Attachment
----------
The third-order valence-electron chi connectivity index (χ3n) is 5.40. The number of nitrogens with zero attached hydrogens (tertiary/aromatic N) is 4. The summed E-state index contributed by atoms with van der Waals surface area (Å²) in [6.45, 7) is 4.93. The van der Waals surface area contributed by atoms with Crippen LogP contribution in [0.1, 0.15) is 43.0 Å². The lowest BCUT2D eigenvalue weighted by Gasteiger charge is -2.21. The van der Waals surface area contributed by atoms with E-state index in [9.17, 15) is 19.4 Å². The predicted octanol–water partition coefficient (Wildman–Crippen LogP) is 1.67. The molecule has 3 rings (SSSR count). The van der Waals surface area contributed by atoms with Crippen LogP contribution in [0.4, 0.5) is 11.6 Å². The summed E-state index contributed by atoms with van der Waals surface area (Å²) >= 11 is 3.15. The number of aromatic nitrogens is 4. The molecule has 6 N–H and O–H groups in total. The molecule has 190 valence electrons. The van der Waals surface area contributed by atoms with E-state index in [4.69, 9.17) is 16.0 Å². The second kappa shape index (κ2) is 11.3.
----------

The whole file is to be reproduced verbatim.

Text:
The third-order valence-electron chi connectivity index (χ3n) is 5.40. The number of nitrogens with zero attached hydrogens (tertiary/aromatic N) is 4. The summed E-state index contributed by atoms with van der Waals surface area (Å²) in [6.45, 7) is 4.93. The van der Waals surface area contributed by atoms with Crippen LogP contribution in [0.1, 0.15) is 43.0 Å². The lowest BCUT2D eigenvalue weighted by Gasteiger charge is -2.21. The van der Waals surface area contributed by atoms with E-state index in [9.17, 15) is 19.4 Å². The predicted octanol–water partition coefficient (Wildman–Crippen LogP) is 1.67. The molecule has 3 rings (SSSR count). The van der Waals surface area contributed by atoms with Crippen LogP contribution in [0.4, 0.5) is 11.6 Å². The summed E-state index contributed by atoms with van der Waals surface area (Å²) >= 11 is 3.15. The number of aromatic nitrogens is 4. The molecule has 6 N–H and O–H groups in total. The molecule has 190 valence electrons. The van der Waals surface area contributed by atoms with E-state index in [4.69, 9.17) is 16.0 Å². The second kappa shape index (κ2) is 11.3.